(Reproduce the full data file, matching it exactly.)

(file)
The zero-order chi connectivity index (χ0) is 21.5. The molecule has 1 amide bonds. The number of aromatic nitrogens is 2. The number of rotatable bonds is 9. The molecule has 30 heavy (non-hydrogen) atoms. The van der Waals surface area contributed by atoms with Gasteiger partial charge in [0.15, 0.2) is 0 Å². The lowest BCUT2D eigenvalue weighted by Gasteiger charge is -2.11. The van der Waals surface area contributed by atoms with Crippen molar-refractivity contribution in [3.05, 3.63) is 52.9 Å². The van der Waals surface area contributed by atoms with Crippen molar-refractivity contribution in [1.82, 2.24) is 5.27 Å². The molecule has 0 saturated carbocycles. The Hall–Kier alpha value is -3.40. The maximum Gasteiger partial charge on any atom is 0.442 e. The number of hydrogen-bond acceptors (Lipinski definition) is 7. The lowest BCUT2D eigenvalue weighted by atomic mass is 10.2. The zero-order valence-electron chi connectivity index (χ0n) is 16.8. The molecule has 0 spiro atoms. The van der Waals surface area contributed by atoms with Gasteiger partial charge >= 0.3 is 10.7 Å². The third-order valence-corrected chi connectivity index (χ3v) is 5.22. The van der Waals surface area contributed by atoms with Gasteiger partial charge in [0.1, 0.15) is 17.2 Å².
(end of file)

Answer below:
The zero-order chi connectivity index (χ0) is 21.5. The molecule has 1 amide bonds. The number of aromatic nitrogens is 2. The number of rotatable bonds is 9. The molecule has 30 heavy (non-hydrogen) atoms. The van der Waals surface area contributed by atoms with Gasteiger partial charge in [0.15, 0.2) is 0 Å². The lowest BCUT2D eigenvalue weighted by Gasteiger charge is -2.11. The van der Waals surface area contributed by atoms with Crippen molar-refractivity contribution in [3.05, 3.63) is 52.9 Å². The van der Waals surface area contributed by atoms with Crippen molar-refractivity contribution in [1.82, 2.24) is 5.27 Å². The molecule has 0 saturated carbocycles. The Hall–Kier alpha value is -3.40. The maximum Gasteiger partial charge on any atom is 0.442 e. The number of hydrogen-bond acceptors (Lipinski definition) is 7. The lowest BCUT2D eigenvalue weighted by atomic mass is 10.2. The zero-order valence-electron chi connectivity index (χ0n) is 16.8. The molecule has 0 spiro atoms. The van der Waals surface area contributed by atoms with Gasteiger partial charge >= 0.3 is 10.7 Å². The third-order valence-corrected chi connectivity index (χ3v) is 5.22. The van der Waals surface area contributed by atoms with Gasteiger partial charge in [0.1, 0.15) is 17.2 Å².